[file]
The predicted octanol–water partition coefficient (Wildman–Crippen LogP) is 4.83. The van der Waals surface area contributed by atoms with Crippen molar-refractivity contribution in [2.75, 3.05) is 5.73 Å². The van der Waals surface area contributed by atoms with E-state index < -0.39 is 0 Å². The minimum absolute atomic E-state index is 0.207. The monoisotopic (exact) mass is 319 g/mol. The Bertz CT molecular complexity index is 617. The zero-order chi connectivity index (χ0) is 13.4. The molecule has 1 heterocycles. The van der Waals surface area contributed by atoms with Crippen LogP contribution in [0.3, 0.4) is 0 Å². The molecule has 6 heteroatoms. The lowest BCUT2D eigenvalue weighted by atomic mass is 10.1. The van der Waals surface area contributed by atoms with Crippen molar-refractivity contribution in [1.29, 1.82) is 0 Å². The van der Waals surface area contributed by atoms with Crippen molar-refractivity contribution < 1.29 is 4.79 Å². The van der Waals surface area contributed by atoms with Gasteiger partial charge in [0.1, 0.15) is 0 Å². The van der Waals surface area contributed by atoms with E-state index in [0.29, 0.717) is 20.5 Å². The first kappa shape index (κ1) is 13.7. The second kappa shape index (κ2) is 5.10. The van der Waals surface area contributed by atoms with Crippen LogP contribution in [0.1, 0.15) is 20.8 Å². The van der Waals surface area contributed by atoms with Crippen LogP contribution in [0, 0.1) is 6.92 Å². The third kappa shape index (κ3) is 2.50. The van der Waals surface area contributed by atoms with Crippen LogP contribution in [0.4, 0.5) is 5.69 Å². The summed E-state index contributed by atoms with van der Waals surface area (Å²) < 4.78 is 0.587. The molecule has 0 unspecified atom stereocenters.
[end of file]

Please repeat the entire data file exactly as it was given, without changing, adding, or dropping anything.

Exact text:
The predicted octanol–water partition coefficient (Wildman–Crippen LogP) is 4.83. The van der Waals surface area contributed by atoms with Crippen molar-refractivity contribution in [2.75, 3.05) is 5.73 Å². The van der Waals surface area contributed by atoms with E-state index < -0.39 is 0 Å². The minimum absolute atomic E-state index is 0.207. The monoisotopic (exact) mass is 319 g/mol. The Bertz CT molecular complexity index is 617. The zero-order chi connectivity index (χ0) is 13.4. The molecule has 1 heterocycles. The van der Waals surface area contributed by atoms with Crippen LogP contribution in [0.3, 0.4) is 0 Å². The molecule has 6 heteroatoms. The lowest BCUT2D eigenvalue weighted by atomic mass is 10.1. The van der Waals surface area contributed by atoms with Crippen molar-refractivity contribution in [1.29, 1.82) is 0 Å². The van der Waals surface area contributed by atoms with Crippen molar-refractivity contribution < 1.29 is 4.79 Å². The van der Waals surface area contributed by atoms with Gasteiger partial charge in [0.1, 0.15) is 0 Å². The van der Waals surface area contributed by atoms with E-state index in [0.29, 0.717) is 20.5 Å². The first kappa shape index (κ1) is 13.7. The second kappa shape index (κ2) is 5.10. The van der Waals surface area contributed by atoms with Crippen LogP contribution in [0.1, 0.15) is 20.8 Å². The van der Waals surface area contributed by atoms with Crippen LogP contribution in [0, 0.1) is 6.92 Å². The third kappa shape index (κ3) is 2.50. The van der Waals surface area contributed by atoms with Crippen LogP contribution in [0.4, 0.5) is 5.69 Å². The summed E-state index contributed by atoms with van der Waals surface area (Å²) < 4.78 is 0.587. The molecule has 0 unspecified atom stereocenters.